New Marigold headquarters taking shape

By Sean Feagan, Local Journalism Initiative Reporter

The Strathmore Times

The 100-seat shared board room at the Marigold-shared headquarters, currently under construction.

Photo Courtesy of Marigold Library System

The new shared headquarters of Marigold Library System and Western Irrigation District (WID) is on track to be completed by the end of the summer.

Marigold provides the materials, IT infrastructure and other products to 37 libraries in Alberta, including the Strathmore Municipal Library. But these two organizations are separate and will continue to be based in different locations.

A groundbreaking ceremony for the new Marigold-WID headquarters, located northwest of the intersection of Orchard Park Rd. and Pine Rd., was held in September 2020. Construction is still underway, but the building is now encased and its windows have been installed, with construction crews now working on its interior.

The Strathmore library, meanwhile, is staying put in the Lambert Centre at 85 Lakeside Blvd.

It is expected the new Marigold-WID headquarters building will reach “substantial completion” by August 2021, explained Michelle Toombs, Marigold CEO. At that point, Marigold personnel will be allowed to enter the building in advance of the official move-in. Moving in, which is expected to start in late September, should take around a month. But they will proceed carefully.

“We want to be really careful, because COVID has had its impacts on so many industries, and the supply chain can be disrupted,” said Toombs.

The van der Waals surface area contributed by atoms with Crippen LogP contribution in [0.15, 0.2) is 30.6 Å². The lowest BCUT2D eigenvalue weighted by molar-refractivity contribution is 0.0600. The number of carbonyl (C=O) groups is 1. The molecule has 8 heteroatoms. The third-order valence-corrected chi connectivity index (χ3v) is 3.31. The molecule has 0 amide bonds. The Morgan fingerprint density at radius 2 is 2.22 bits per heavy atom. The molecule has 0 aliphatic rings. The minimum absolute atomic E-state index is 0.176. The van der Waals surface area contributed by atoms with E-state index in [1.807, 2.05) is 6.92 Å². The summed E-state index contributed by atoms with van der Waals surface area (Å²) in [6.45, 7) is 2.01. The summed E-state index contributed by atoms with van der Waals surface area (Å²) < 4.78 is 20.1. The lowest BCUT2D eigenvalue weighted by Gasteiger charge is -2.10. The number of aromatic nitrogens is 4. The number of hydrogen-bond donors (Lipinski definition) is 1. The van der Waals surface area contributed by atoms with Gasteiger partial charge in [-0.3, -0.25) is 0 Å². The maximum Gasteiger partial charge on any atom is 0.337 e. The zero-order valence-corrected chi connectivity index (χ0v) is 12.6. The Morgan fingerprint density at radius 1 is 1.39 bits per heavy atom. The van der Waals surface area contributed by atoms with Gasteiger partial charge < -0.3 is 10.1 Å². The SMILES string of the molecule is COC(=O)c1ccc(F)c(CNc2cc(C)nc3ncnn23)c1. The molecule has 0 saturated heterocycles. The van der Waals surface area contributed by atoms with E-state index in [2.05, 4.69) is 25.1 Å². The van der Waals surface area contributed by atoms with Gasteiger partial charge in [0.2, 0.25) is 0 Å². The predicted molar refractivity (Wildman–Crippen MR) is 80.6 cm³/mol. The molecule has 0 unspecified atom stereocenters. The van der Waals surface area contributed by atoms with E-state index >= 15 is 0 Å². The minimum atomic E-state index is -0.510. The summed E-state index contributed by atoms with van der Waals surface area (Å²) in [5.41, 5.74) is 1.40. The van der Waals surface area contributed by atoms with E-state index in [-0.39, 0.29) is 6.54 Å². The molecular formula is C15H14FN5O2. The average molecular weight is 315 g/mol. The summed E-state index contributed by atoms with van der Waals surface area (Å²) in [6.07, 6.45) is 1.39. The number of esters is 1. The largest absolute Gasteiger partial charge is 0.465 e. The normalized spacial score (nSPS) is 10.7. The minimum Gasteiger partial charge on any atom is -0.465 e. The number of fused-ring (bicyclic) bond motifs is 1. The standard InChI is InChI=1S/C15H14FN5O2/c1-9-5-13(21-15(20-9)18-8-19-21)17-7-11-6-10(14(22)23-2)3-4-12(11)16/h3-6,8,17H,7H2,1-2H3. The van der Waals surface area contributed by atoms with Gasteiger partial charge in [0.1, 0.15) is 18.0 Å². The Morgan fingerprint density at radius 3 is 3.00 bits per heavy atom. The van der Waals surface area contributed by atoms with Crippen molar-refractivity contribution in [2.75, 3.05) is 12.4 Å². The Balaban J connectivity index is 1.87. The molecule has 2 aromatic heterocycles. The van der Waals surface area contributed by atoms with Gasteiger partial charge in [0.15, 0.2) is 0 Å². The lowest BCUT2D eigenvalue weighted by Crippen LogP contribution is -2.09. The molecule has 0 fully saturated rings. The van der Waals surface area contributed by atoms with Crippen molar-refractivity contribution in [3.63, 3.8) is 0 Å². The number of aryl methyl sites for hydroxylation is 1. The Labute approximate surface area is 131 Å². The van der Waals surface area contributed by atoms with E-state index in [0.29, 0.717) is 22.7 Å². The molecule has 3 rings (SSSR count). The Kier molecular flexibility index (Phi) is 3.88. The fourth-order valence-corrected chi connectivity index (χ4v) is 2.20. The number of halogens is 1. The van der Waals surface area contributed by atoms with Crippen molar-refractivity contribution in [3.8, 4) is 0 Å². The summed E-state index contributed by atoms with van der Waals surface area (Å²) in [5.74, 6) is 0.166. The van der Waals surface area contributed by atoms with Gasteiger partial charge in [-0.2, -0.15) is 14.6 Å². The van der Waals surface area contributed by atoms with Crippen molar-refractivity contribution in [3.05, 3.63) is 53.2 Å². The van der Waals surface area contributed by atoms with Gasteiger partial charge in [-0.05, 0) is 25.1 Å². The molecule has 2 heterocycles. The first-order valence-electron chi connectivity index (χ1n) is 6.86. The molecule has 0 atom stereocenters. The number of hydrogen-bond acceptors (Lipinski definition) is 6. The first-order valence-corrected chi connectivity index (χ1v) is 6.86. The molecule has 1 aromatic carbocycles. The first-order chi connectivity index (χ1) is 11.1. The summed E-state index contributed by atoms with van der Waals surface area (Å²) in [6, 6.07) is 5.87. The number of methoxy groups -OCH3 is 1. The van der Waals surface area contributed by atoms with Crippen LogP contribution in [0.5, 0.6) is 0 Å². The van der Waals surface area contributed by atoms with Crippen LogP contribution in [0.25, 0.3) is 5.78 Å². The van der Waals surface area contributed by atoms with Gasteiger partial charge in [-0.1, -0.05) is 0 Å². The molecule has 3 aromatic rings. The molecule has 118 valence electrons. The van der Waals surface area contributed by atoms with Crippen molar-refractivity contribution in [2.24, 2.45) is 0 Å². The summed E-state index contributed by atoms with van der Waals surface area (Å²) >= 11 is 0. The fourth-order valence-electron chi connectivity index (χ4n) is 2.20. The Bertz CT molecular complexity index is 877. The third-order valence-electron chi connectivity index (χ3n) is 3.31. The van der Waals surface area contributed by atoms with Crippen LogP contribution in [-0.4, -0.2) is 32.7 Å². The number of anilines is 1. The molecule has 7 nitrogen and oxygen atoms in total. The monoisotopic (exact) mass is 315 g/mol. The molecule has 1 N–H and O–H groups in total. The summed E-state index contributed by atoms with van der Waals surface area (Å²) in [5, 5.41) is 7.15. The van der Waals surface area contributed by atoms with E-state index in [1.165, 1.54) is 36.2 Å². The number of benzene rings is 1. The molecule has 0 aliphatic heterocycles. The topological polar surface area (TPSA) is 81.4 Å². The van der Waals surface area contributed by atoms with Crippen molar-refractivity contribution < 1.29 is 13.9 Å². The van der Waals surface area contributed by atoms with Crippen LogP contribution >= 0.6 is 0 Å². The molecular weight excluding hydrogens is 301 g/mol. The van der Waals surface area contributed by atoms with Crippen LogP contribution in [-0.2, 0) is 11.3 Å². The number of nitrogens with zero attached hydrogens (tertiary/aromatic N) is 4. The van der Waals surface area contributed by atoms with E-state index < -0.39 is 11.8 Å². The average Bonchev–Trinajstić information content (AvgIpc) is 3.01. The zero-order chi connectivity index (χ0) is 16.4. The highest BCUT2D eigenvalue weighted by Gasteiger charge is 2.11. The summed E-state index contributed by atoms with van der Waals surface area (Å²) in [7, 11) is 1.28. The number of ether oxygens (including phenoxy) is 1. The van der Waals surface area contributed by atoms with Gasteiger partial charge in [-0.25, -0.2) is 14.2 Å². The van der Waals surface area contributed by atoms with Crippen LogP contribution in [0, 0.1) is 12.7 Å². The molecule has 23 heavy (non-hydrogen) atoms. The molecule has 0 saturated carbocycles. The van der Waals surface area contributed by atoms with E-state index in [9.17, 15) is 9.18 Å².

Once moved over to the new building, Marigold will look to sell its current building through a commercial real estate agent. The new headquarters will better suit Marigold’s needs, said Toombs. The organization has worked from its present headquarters for around 40 years, but now serves a larger population, and thus requires more space. There is also now a much greater reliance on IT systems, requiring supporting infrastructure, such as servers. Resource sharing, which allows the 320 libraries in the province to share materials, also adds a lot of complexity, explained Toombs.

The new building has a shared meeting space for up to 100 people. One of the Marigold’s visions for the building since the start of the design process was offering this space for use to other organizations or groups in town or from Siksika Nation.

A website ( has been developed to showcase the progression of the headquarters building. Through this site, organizations may someday be able to book the community room for their use.

“Our organizations are well connected in the community, but we want to become even better connected,” said Toombs.

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